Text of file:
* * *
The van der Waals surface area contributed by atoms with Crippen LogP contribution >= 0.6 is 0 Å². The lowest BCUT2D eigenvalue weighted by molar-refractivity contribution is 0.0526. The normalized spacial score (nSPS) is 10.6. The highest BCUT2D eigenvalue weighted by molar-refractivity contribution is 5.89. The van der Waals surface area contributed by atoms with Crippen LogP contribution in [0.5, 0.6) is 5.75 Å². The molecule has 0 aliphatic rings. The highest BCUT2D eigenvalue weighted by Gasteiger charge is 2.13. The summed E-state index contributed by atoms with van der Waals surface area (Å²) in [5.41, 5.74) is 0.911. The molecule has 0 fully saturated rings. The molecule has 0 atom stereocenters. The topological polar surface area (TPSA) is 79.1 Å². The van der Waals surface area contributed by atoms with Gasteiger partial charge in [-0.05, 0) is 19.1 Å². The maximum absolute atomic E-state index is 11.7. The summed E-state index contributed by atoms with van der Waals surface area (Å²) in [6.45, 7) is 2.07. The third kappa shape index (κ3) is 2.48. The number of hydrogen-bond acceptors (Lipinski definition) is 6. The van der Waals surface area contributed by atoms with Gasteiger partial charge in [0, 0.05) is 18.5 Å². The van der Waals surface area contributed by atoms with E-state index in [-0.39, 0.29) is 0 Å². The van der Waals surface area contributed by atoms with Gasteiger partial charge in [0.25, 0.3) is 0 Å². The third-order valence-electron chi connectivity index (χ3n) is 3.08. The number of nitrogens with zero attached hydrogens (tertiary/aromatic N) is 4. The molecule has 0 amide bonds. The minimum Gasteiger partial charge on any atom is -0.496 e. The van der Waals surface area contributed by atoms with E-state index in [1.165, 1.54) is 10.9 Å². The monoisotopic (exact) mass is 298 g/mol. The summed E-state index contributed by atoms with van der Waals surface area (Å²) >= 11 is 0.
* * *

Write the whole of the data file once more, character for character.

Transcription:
The van der Waals surface area contributed by atoms with Crippen LogP contribution >= 0.6 is 0 Å². The lowest BCUT2D eigenvalue weighted by molar-refractivity contribution is 0.0526. The normalized spacial score (nSPS) is 10.6. The highest BCUT2D eigenvalue weighted by molar-refractivity contribution is 5.89. The van der Waals surface area contributed by atoms with Crippen LogP contribution in [0.5, 0.6) is 5.75 Å². The molecule has 0 aliphatic rings. The highest BCUT2D eigenvalue weighted by Gasteiger charge is 2.13. The summed E-state index contributed by atoms with van der Waals surface area (Å²) in [5.41, 5.74) is 0.911. The molecule has 0 fully saturated rings. The molecule has 0 atom stereocenters. The topological polar surface area (TPSA) is 79.1 Å². The van der Waals surface area contributed by atoms with Gasteiger partial charge in [-0.05, 0) is 19.1 Å². The maximum absolute atomic E-state index is 11.7. The summed E-state index contributed by atoms with van der Waals surface area (Å²) in [6.45, 7) is 2.07. The third kappa shape index (κ3) is 2.48. The number of hydrogen-bond acceptors (Lipinski definition) is 6. The van der Waals surface area contributed by atoms with Gasteiger partial charge in [0, 0.05) is 18.5 Å². The van der Waals surface area contributed by atoms with E-state index in [-0.39, 0.29) is 0 Å². The van der Waals surface area contributed by atoms with Gasteiger partial charge in [0.25, 0.3) is 0 Å². The third-order valence-electron chi connectivity index (χ3n) is 3.08. The number of nitrogens with zero attached hydrogens (tertiary/aromatic N) is 4. The molecule has 0 amide bonds. The minimum Gasteiger partial charge on any atom is -0.496 e. The van der Waals surface area contributed by atoms with E-state index in [1.165, 1.54) is 10.9 Å². The monoisotopic (exact) mass is 298 g/mol. The summed E-state index contributed by atoms with van der Waals surface area (Å²) >= 11 is 0.